Where are we going? How fast do we need to get there?
I remember in the 1950's a sense of destiny for mankind. We were on a journey of development. Rocketry was big. Promises of a future when mankind would conquer space. Nuclear energy would be so cheap we wouldn't need to meter electric utilization. The future was fantastic and bright. Many GIs from WWII had used their GI-Bill monies to go to college. IBM and other companies were putting electronic brains into commerce. TV was a smashing hit and gave us endless entertainment. These were just tastes of the future.
We couldn't wait to get to the future. So much cool stuff was going to be ours just for imagining it possible.
There were dark clouds as the 50's gave way to the 60's and then the 70's. Rachel Carson wrote an "interesting" book. The Soviets developed the atom bomb. They were first to put a satellite in orbit. Viet Nam soured some of us on the notion of US hegemony. And later, Watergate soured us on politics and government. But economics and technology - those were still on a high.
We had learned a lot of neat tricks for turning natural assets into human assets, including many more humans. And the rate of progress was accelerating. Furthermore, except for that pesky idea Rachel Carson had introduced, there were no limits to be seen. Or were there?
Carson wasn't the only person to ask pesky questions about the cost of progress. The Club of Rome commissioned a study leading to the publication of The Limits to Growth by Dennis and Donella Meadows. Using computer-based dynamic systems modeling methods introduced by Dennis' mentor Jay Forrester at MIT, they demonstrated the effects of exponential growth on world dynamics. Under every scenario involving the "Buisness as usual" strategies the world population crashed after reaching a peak. They varied all kinds of assumptions regarding things like resource abundance, etc. But all models produced the same basic result give or take a few decades.
Nor were the Meadows the first to talk about limits of growth. In 1956 M. King Hubbert revealed a theory on the rate of oil production (extraction and shipment) that showed it peaking when roughly half of the oil had been pumped out of the ground. His prediction, called peak oil for the USA production was that it would peak sometime in the early 70's. Subsequently he was proven right. Others have gone on to estimate the same phenomenon on a world-wide basis and most estimates peg it between 2005 and 2020 — a relatively narrow window considering the course of human events.
Today we have a constant barrage of news of one limit or another approaching. Fisheries are depleted. Potable water is running short. Even human-effort at growing grains appears to be falling short. Limits are now something that are increasingly realized. And it is funny that just a few short decades ago we thought there was no limit. Soon, we thought, we'd be mining ores on asteroids. Now we realize we can't afford the fuel bill to get anywhere near an asteroid with a manned crew.
We were hurrying to get to the future and ignoring the warning signs that such a rush might get us somewhere we really don't want to go. We were in a rush. Why?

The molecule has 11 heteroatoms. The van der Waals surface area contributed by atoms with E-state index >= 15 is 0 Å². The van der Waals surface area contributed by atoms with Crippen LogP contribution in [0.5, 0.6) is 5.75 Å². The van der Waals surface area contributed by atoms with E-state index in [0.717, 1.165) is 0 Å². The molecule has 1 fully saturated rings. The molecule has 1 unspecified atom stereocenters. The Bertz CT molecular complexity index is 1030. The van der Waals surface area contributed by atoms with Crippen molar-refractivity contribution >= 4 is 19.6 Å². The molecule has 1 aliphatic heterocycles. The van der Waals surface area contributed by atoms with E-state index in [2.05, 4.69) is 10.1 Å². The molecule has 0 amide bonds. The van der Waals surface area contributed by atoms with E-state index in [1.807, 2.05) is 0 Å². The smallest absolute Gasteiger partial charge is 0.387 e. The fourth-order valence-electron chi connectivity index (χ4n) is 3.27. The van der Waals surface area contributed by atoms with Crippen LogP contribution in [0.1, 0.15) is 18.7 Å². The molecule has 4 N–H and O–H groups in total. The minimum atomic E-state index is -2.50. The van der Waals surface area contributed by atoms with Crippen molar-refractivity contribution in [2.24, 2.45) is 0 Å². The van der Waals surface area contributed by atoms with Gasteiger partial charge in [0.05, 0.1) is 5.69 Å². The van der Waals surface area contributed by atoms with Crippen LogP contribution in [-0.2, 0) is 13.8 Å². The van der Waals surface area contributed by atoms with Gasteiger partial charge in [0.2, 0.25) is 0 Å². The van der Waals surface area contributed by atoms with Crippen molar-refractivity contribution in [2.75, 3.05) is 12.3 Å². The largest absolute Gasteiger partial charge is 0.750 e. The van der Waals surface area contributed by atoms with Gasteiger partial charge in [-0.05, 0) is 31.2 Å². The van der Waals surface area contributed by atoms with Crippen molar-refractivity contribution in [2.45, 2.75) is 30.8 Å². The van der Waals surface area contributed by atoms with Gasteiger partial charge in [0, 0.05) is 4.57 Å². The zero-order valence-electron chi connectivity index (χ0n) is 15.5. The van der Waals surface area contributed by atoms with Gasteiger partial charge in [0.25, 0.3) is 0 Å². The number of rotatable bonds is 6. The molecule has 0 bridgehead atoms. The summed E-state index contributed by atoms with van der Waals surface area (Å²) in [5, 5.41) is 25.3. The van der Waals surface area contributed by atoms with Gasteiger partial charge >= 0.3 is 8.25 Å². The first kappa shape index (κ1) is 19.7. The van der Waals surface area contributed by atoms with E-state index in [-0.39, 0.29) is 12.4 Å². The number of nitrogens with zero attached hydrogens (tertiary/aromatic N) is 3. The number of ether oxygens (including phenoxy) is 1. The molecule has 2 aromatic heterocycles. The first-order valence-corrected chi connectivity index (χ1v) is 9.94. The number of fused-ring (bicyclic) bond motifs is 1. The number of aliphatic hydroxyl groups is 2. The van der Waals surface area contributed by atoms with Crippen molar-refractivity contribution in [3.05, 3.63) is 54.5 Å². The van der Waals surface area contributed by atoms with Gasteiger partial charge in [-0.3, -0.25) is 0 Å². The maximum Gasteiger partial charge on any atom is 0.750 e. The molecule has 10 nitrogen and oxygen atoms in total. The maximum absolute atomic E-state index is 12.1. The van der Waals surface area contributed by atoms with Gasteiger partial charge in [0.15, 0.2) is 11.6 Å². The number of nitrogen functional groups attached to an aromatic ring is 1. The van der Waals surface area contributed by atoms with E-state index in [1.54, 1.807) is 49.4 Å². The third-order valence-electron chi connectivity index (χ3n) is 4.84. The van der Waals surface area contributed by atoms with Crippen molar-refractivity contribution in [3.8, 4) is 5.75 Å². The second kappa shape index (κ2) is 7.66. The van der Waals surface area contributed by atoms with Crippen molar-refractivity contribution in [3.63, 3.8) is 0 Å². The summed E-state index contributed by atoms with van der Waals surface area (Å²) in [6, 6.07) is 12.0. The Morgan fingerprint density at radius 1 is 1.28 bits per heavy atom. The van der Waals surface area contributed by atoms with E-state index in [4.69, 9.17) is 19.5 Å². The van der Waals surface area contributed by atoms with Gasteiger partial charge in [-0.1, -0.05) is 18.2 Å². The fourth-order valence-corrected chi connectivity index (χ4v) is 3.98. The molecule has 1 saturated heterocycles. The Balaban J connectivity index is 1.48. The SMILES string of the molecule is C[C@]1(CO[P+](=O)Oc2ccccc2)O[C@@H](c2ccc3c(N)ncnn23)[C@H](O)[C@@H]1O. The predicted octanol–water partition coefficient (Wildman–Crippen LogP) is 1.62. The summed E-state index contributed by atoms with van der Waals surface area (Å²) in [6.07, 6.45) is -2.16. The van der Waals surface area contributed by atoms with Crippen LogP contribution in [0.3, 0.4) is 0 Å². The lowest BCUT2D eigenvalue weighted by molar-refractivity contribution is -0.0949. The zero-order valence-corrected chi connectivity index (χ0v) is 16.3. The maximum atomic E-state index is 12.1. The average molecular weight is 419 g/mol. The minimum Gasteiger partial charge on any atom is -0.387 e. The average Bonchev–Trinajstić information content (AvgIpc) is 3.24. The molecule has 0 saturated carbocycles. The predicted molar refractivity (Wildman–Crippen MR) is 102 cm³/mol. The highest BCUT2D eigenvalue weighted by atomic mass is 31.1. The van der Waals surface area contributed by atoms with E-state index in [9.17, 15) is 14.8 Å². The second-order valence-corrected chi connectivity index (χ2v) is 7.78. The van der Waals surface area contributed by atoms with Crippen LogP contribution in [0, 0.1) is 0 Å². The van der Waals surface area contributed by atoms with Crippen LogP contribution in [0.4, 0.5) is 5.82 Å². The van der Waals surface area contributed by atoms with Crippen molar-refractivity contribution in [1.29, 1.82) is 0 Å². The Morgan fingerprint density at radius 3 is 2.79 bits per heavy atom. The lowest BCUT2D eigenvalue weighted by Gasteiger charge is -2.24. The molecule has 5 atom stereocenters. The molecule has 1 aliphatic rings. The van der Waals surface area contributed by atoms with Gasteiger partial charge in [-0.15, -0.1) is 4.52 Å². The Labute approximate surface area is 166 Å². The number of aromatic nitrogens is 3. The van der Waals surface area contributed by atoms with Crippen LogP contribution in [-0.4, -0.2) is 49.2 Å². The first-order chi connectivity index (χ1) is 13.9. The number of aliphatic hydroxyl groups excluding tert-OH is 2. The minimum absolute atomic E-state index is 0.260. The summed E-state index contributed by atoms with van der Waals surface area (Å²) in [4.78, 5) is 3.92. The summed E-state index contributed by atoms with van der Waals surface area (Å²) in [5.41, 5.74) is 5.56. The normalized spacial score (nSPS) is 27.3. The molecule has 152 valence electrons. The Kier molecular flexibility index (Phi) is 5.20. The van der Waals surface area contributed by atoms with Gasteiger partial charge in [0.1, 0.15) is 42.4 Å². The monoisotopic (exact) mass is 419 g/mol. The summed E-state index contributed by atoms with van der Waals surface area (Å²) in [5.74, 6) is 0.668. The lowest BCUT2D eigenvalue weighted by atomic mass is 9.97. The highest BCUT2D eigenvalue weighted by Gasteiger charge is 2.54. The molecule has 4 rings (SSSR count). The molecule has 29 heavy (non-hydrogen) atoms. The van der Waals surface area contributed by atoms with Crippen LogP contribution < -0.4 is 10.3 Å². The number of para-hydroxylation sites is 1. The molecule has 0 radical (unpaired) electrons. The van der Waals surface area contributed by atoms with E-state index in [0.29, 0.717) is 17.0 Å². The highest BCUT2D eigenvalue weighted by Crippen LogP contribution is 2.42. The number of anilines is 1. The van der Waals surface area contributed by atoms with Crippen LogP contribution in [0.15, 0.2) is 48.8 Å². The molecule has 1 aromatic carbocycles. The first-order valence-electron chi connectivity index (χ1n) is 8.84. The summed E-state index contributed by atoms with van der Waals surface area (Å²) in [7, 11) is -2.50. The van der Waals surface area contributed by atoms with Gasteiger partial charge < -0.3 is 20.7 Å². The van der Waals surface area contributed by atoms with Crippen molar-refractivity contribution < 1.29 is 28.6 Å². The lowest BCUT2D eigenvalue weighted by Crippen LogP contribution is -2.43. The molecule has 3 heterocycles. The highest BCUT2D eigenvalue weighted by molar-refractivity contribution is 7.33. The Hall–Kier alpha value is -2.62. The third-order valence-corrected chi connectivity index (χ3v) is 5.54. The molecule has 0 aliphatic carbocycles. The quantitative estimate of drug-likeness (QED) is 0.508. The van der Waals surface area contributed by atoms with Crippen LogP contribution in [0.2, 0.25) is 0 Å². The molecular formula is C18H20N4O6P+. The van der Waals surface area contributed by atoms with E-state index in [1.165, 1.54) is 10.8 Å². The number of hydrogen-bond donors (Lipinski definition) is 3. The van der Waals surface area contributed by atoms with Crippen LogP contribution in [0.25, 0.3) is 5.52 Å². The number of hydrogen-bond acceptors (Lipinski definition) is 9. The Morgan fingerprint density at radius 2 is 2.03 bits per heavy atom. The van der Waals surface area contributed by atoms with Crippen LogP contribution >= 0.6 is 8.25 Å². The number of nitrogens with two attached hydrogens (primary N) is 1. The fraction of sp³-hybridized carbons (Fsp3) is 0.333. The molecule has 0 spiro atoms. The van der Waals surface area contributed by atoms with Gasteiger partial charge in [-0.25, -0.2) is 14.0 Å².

The commercial model of doing some work, adding some value, and making a profit on sales did a lot to get us ramped up and churning out products and services. The profit motive is a strong force and seems, at least on the face of it, to stimulate creativity and innovation. After all, we now have all manner of toys and gadgets to entertain us. Of course we also have computers, like the one I'm writing this on right now, and medicines, and MRI machines, and lots of things that truly make life more comfortable and safer. So there are good things.
My question is, if we weren't in such a hurry to make a buck and rush to the next new thing, would we have had time to consider the consequences of what we were doing? Would we have done things any differently?
Here is a function that shows up frequently in nature — the logistic function. The curve depicted in the link shows an early exponential-like growth. It accelerates at first but eventually comes to decelerate. It levels off at some maximum and remains at that level (not shown). The logistic function can be seen in processes in which later negative feedback grows to counter earlier positive feedback mechanisms. This is a picture of balance.
The exponential function results when negative feedback mechanisms do not exist and the process explodes.
Which curve represents the human condition in reality? Economists have tended to believe the later (fewer do today!) but we are a part of nature and in nature negative effects of growth always build up to impose the former curve. The problem is that it is possible to temporarily overcome the negatives so that our growth curve looks like the exponential until a tipping point is reached. So unlike the smooth logistic curve where we get to the top and stay there, the over-extended exponential period of growth leads to overshoot and when the tipping point comes, there is a crash. This was exactly the message in the Limits to Growth report.
But we were in a hurry to reach some glorious state. Now we realize (too late?) that whatever we thought that state might be, what we have achieved is unsustainable. We overshot.
Had we not been in such a hurry, would we have been smart enough to avoid this?